Fishing pliers are one of the most important tools for any angler. But not every pair of pliers is the same, and neither is every angler. This is my guide to the best fishing pliers for saltwater, freshwater, or both, every weekend or every now and then.
Keep reading for the guide I created on how you can choose the best fishing pliers for your individual needs, as well as my top six picks for the best pliers available.
Summary: Best Fishing Pliers
Cutthroat 7 inch Fishing Pliers
- Teflon-coated stainless-steel body
- Textured ergonomic grip
- Replaceable tungsten carbide cutters
- Multi-function jaws
Aluminum Fishing Pliers
- Anodized aircraft-grade aluminum
- Titanium-coated stainless steel jaws
- Tungsten carbide cutters
- Spring-loaded handle
Best Value Pick
- Super lightweight aluminum
- Comes with a fish lip gripper
- Replaceable cutters
How to Choose the Best Fishing Pliers for You
Anyone who has ever tried to catch a fish can tell you that a fisher is only as good as their equipment. And of all the tools in your tackle box, fishing pliers are probably the ones that you use the most. There’s a reason that every pair of pliers comes with a lanyard and holster.
If you’re new to fishing, buying for someone else, or just want an overview of the options before buying, I have you covered.
Why Do You Need Pliers When Fishing?
Fishing pliers might be one of the most versatile tools in your kit because they can handle everything from hook removal to repairing equipment. Additional reasons to keep a good pair of fishing pliers handy include:
- Cutting a line or hook
- Crimping sleeves and leads
- Knot tightening
- Opening stubborn split rings on the lure
Of course, not all pliers offer the same versatility or function.
Can You Use Regular Pliers for Fishing?
Since fishing pliers resemble many types of general-use pliers, you could technically use them for fishing. However, fishing pliers usually have special features, like cutters and crimping jaws, that regular pliers don’t have.
Features and Options to Consider
Speaking of fishing pliers’ special features, let’s talk about some of the factors you might want to consider when selecting the right pair for your needs.
Most quality fishing pliers are made with anodized aluminum or stainless steel. While you could fork over some serious cash to secure a pair of titanium or exotic alloy pliers, they don’t offer much extra protection against corrosion.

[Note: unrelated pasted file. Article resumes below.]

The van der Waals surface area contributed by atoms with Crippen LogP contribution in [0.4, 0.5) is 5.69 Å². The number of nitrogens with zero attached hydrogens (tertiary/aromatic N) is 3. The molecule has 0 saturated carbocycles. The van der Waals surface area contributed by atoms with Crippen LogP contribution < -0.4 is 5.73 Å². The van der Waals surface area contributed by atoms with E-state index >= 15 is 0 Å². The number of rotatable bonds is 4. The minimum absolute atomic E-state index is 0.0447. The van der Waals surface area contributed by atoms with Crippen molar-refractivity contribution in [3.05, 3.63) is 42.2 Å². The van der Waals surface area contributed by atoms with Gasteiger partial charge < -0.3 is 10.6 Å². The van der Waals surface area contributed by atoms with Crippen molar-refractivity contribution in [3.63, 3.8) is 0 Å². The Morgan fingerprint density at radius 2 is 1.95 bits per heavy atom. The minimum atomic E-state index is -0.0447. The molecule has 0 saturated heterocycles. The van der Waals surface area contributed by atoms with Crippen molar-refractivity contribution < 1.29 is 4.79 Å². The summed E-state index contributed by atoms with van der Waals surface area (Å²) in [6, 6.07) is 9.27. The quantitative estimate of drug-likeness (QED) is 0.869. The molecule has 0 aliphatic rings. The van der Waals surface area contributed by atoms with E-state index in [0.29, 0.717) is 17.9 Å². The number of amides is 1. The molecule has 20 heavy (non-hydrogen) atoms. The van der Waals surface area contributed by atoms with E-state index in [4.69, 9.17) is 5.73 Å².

Stainless steel is an alloy made with chromium and usually coated with titanium or Teflon so that it holds up well against rust and corrosion. Saltwater anglers may prefer the heavier, stronger stainless steel options.
Aluminum might not be as strong, but it does have the advantage of creating a much lighter tool. Since aluminum is not naturally corrosion-resistant, manufacturers generally treat it with a special anti-rust coating. Aluminum fishing pliers will probably last longer with freshwater fishing than saltwater, but only if you dry them well to prevent rusting.
Note that some manufacturers opt for a combination of stainless steel and aluminum to get the best of both worlds. You may find that a hybrid arrangement gives you more versatility and durability.
Nose Length and Type
Fishing pliers have jaws, serrated edges for gripping, like regular pliers. They also have two basic nose types, straight-nosed (also known as flat or needle nose) or split ring.
Straight-nosed pliers suffice for most people unless you regularly work with split rings. That said, in saltwater or deeper open-water fishing, where you’re using different kinds of hooks, you will be glad you had a pair of split ring nose pliers. Fixing or changing a treble hook on the boat or in the water is not something you’d want to do without them.
Line and Side Cutters
Another place where fishing pliers truly shine is when you need to cut a line. While you could easily use a knife or a pair of line-cutting scissors, it’s another tool you need to tote around. Picking up a pair of fishing pliers with built-in cutting capabilities can save you space and time.
Cutters can either be on the side or inside the jaws of the pliers. I prefer the side, but I have fishing buddies who like the other way. It’s just a matter of preference.
Keep in mind that not all cutters can handle all types of fishing lines. Most fishing pliers can cut through monofilament (single-strand nylon) just fine. However, if you use braid or fluorocarbon (a stronger synthetic material), you need something sharper like tungsten carbide cutters that can slice through just about anything.
Bonus Tip: Look for a pair of pliers that have replaceable cutters since all blades, no matter what material, will get dull at some point.
Handle and Grip